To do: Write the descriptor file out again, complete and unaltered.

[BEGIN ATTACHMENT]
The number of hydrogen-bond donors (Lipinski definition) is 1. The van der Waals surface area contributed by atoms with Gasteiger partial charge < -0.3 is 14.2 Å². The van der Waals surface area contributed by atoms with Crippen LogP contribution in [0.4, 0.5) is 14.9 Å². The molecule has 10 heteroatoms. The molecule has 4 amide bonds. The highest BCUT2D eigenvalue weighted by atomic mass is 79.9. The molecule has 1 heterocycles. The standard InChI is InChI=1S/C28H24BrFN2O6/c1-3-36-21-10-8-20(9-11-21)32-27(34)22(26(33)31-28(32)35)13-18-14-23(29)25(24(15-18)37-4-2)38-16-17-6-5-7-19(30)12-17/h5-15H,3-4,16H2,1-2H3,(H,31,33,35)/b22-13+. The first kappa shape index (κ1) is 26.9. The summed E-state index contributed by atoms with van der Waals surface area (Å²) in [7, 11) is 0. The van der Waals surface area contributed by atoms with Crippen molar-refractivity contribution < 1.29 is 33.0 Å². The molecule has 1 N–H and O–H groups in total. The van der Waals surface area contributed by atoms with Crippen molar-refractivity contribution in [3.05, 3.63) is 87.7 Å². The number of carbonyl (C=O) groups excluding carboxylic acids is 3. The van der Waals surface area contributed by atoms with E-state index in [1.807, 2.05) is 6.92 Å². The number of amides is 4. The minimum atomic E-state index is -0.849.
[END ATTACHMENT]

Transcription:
The number of hydrogen-bond donors (Lipinski definition) is 1. The van der Waals surface area contributed by atoms with Gasteiger partial charge < -0.3 is 14.2 Å². The van der Waals surface area contributed by atoms with Crippen LogP contribution in [0.4, 0.5) is 14.9 Å². The molecule has 10 heteroatoms. The molecule has 4 amide bonds. The highest BCUT2D eigenvalue weighted by atomic mass is 79.9. The molecule has 1 heterocycles. The standard InChI is InChI=1S/C28H24BrFN2O6/c1-3-36-21-10-8-20(9-11-21)32-27(34)22(26(33)31-28(32)35)13-18-14-23(29)25(24(15-18)37-4-2)38-16-17-6-5-7-19(30)12-17/h5-15H,3-4,16H2,1-2H3,(H,31,33,35)/b22-13+. The first kappa shape index (κ1) is 26.9. The summed E-state index contributed by atoms with van der Waals surface area (Å²) in [7, 11) is 0. The van der Waals surface area contributed by atoms with Crippen molar-refractivity contribution < 1.29 is 33.0 Å². The molecule has 1 N–H and O–H groups in total. The van der Waals surface area contributed by atoms with Crippen molar-refractivity contribution in [3.05, 3.63) is 87.7 Å². The number of carbonyl (C=O) groups excluding carboxylic acids is 3. The van der Waals surface area contributed by atoms with E-state index in [1.807, 2.05) is 6.92 Å². The number of amides is 4. The minimum atomic E-state index is -0.849.